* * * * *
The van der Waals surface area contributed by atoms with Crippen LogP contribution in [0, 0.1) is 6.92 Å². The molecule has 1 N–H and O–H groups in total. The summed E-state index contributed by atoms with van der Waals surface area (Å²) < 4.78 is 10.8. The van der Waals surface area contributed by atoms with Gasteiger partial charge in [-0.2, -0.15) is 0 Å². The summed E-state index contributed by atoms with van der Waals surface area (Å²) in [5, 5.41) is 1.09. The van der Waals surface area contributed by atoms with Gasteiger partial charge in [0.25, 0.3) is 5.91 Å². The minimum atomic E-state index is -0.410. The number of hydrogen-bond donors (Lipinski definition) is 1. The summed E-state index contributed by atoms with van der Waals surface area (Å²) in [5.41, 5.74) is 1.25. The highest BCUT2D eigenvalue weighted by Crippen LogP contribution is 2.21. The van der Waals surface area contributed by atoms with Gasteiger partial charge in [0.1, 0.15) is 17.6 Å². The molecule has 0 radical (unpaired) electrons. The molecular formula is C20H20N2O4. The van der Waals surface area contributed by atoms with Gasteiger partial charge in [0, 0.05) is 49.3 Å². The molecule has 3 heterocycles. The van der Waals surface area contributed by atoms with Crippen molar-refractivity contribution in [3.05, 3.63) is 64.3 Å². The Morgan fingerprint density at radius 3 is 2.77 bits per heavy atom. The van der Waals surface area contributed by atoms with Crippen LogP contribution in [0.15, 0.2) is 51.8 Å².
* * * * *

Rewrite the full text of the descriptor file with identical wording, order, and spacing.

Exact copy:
The van der Waals surface area contributed by atoms with Crippen LogP contribution in [0, 0.1) is 6.92 Å². The molecule has 1 N–H and O–H groups in total. The summed E-state index contributed by atoms with van der Waals surface area (Å²) < 4.78 is 10.8. The van der Waals surface area contributed by atoms with Gasteiger partial charge in [-0.2, -0.15) is 0 Å². The summed E-state index contributed by atoms with van der Waals surface area (Å²) in [5, 5.41) is 1.09. The van der Waals surface area contributed by atoms with Gasteiger partial charge in [0.25, 0.3) is 5.91 Å². The minimum atomic E-state index is -0.410. The number of hydrogen-bond donors (Lipinski definition) is 1. The summed E-state index contributed by atoms with van der Waals surface area (Å²) in [5.41, 5.74) is 1.25. The highest BCUT2D eigenvalue weighted by Crippen LogP contribution is 2.21. The van der Waals surface area contributed by atoms with Gasteiger partial charge in [0.1, 0.15) is 17.6 Å². The molecule has 0 radical (unpaired) electrons. The molecular formula is C20H20N2O4. The van der Waals surface area contributed by atoms with Gasteiger partial charge in [0, 0.05) is 49.3 Å². The molecule has 3 heterocycles. The van der Waals surface area contributed by atoms with Crippen molar-refractivity contribution in [3.05, 3.63) is 64.3 Å². The Morgan fingerprint density at radius 3 is 2.77 bits per heavy atom. The van der Waals surface area contributed by atoms with Crippen LogP contribution in [0.15, 0.2) is 51.8 Å².